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The early Earth

The early Earth

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The early Earth

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  1. The early Earth

  2. Goal To understand modern hypotheses and theories about the formation of the Universe, our solar system, and the Earth.

  3. The Doppler effect • Waves emitted from a source moving towards you are compressed (increased frequency). • Waves from a source moving away from you are expanded (decreased frequency).

  4. The Doppler effect In light this is known as a blue shift (shortening of waves) or a red shift (expansion of waves)

  5. The Doppler effect Think of the change in sound of a race car from high-pitched to low-pitched as it goes past you.

  6. Red shift In the 1920’s astronomers noticed that EVERY galaxy exhibits a red shift relative to nearby stars in our own galaxy. Therefore, the Universe must be uniformly expanding—this has been tested many times since then.

  7. The Big Bang Big Bang theory: All matter and energy in the Universe started at a single point which exploded ~14 b.y. ago—giving rise to our continually expanding Universe.

  8. Expansion of the universe with time

  9. As the Universe expanded and cooled • After a few moments atomic nuclei began to form • After a few 100 k.y., nuclei trapped electrons to become atoms of hydrogen and helium • Further cooling allowed clouds of gas we call nebulae (plural of nebula) to form

  10. Nebulae swirl together and coalesce under the force of gravity • Once a central ball of matter becomes large enough, pressure and heat start fusion reactions—it is now a star Protostar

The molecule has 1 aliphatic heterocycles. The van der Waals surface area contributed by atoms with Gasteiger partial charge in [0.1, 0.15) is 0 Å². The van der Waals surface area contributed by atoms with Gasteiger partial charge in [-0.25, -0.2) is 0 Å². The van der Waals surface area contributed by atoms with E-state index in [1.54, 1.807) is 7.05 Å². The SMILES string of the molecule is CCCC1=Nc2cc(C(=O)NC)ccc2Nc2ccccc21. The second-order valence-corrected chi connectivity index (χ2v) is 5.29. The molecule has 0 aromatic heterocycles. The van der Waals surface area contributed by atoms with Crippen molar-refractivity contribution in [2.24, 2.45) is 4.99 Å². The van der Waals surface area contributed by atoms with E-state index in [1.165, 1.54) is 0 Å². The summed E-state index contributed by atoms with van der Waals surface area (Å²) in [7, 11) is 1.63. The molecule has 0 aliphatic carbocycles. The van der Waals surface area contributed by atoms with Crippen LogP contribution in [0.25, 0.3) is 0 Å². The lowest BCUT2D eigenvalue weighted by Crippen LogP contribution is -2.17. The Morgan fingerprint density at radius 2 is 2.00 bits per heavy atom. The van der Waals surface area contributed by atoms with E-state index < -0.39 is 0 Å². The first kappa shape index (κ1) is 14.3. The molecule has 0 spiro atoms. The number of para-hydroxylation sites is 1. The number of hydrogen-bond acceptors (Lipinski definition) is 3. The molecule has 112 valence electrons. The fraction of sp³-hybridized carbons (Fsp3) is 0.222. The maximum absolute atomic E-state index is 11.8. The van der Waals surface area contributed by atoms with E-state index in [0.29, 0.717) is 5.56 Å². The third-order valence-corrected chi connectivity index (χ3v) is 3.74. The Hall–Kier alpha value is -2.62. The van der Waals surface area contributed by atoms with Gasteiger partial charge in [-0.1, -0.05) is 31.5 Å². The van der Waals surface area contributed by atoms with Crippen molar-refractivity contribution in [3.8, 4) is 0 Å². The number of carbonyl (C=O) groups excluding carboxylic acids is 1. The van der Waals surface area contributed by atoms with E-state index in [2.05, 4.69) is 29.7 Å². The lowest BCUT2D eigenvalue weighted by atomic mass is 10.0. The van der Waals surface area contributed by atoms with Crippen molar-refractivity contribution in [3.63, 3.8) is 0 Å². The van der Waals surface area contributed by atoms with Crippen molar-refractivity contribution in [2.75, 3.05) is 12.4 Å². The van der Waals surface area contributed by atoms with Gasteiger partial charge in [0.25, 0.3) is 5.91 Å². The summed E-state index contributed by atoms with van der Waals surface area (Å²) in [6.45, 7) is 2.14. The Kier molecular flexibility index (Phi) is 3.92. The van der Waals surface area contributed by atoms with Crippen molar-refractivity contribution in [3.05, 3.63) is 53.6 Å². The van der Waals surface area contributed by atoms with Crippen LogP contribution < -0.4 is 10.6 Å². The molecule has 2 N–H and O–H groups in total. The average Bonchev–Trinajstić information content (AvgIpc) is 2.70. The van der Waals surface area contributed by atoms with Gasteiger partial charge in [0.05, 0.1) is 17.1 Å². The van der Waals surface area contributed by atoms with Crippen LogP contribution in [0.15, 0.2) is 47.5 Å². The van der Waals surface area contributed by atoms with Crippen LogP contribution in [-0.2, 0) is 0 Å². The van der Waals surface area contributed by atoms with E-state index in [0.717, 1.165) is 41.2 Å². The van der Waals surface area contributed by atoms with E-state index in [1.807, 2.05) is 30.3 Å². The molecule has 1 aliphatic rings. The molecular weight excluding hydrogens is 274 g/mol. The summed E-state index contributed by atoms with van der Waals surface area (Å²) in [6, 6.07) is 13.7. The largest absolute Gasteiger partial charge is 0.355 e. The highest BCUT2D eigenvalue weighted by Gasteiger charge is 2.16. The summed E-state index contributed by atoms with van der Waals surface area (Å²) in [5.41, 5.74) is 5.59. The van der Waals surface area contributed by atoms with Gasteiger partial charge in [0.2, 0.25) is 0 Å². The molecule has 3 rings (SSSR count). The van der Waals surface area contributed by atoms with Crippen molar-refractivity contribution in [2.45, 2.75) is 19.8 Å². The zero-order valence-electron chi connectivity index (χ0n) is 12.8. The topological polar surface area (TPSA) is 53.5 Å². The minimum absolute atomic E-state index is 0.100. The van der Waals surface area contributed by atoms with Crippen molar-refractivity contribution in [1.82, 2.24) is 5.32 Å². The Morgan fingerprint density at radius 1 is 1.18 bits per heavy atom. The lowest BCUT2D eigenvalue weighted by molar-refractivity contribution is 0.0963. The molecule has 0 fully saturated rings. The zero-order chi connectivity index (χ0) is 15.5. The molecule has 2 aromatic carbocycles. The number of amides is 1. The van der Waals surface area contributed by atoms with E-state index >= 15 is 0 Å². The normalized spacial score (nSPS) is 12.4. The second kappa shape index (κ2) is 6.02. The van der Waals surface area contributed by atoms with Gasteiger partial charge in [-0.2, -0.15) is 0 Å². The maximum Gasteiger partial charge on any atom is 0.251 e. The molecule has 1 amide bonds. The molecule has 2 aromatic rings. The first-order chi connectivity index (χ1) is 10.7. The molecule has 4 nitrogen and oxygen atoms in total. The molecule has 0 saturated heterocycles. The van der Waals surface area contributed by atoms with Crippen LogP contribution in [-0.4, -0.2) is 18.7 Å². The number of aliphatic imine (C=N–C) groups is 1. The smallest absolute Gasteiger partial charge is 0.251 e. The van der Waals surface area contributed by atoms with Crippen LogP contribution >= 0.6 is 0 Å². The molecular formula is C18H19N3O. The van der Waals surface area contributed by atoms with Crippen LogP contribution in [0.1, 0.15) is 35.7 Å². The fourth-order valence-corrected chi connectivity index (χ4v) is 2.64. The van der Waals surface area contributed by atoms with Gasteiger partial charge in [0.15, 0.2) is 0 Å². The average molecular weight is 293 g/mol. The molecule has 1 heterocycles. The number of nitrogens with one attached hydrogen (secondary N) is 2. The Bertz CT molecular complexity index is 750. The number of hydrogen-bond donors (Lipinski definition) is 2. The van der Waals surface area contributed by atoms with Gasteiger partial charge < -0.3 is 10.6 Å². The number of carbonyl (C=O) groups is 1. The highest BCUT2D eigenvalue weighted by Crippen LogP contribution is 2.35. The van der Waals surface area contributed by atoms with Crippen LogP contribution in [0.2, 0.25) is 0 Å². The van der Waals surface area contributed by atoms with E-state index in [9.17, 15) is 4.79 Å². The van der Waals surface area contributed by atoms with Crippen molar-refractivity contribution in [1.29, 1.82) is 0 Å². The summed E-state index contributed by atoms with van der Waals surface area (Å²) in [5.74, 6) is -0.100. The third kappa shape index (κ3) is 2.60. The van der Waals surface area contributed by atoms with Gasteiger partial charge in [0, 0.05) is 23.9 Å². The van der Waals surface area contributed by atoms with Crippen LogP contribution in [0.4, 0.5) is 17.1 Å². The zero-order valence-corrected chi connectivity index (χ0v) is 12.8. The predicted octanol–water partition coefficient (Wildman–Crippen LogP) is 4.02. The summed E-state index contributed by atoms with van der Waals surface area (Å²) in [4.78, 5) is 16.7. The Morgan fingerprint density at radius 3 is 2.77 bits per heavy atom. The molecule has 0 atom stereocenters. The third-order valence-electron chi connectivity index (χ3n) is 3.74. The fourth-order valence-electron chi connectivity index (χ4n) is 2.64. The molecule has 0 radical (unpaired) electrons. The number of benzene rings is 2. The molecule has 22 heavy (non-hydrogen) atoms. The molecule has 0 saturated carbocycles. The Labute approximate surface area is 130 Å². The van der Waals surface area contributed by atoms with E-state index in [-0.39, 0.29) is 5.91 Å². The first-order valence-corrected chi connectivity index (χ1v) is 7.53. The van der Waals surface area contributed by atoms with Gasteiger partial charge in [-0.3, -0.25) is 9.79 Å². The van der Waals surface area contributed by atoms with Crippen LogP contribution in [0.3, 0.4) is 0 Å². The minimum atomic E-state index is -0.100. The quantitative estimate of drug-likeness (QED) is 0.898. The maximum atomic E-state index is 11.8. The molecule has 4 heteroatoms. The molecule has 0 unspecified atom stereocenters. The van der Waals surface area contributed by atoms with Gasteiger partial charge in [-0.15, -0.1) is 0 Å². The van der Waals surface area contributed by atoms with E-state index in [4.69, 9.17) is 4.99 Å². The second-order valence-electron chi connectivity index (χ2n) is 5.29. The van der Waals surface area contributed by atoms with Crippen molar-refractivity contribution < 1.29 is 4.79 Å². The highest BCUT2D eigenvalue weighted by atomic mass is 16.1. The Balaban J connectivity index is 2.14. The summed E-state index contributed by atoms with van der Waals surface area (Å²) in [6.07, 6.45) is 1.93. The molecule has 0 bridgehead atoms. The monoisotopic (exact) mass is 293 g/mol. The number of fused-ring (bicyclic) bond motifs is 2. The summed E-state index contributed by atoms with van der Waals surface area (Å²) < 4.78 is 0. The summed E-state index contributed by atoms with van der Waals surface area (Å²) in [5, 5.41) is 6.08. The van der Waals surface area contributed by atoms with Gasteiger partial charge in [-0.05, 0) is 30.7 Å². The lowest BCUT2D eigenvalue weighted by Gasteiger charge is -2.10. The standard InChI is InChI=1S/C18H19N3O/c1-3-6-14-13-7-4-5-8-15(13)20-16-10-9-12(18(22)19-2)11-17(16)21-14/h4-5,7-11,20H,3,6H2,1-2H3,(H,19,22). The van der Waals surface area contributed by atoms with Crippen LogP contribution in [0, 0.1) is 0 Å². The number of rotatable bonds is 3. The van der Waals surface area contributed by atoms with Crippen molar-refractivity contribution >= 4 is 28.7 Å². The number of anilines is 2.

11. Multiple generations of stars must form and die to generate heavier elements • Our own solar system began to coalesce from a nebular cloud about 4.6 b.y. ago.

  12. protostar rocky volatile Formation of Earth In our own solar system 99.8% of matter went into the sun. The remaining 0.2% remained swirling around the sun as a disk-shaped cloud of gas and dust.

  13. Formation of Earth Ages of meteorites range from 4.53 to 4.58 b.y. old. These ages are the minimum age for formation of the solar system. This is likely close to the maximum age as well. protostar rocky volatile

  14. Formation of Earth • Matter in this disk-shaped cloud rapidly formed small bodies called planetesimals • Planetesimals continued to collide and grow, eventually forming the planets, ~4.5 b.y. ago.

  15. Formation of Earth • Proto-Earth was almost entirely molten. • Gravitational stratification of the earth into: • Iron-nickel core • surrounded by a magnesium-silicate mantle

  16. Formation of Earth Soon after this differentiation, a large planetesimal collided with the proto-Earth and blasted out material that became our moon.

  17. Formation of Earth During first 600–700 m.y., no permanent crust could form due to continual meteorite bombardment and volcanic activity

  18. Formation of Earth About 3.8 b.y. ago, the Earth stabilized and a semi-permanent crust formed.

  19. Earth’s layers • Earth initially formed a metalic core surrounded by a magnesium-silicate mantle • As the it cooled, the inner part of the core became solid • Lighter elements continually move from the mantle to the surface.

  20. Earth’s layers • Core made of iron-nickel alloy including: • Solid inner core • Liquid outer core • Mantle made of magnesium-silicates including: • The inner mantle • The asthenosphere — weak, partially molten layer Relative thickness of layers

  21. Earth’s layers The lithosphere • The rigid upper-most layer of the mantle • The crust — thin rind of light elements floating on top of the earth. Also what you’re sitting on.

  22. So, how do we know what the mantle and core are made of?

  23. Actually, we use a number of different lines of evidence 1. Composition of meteorites Iron-nickel alloy Magnesium-silicate rocks

  24. 2. Inclusions of the mantle in volcanic rocks The mantle

  25. 3. Ophiolites: Fragments of the uppermost mantle trapped in mountain belts The mantle in Oman

  26. 4. Behavior of sound waves from earthquakes & large explosions Internal structure of mantle modeled from seismic velocities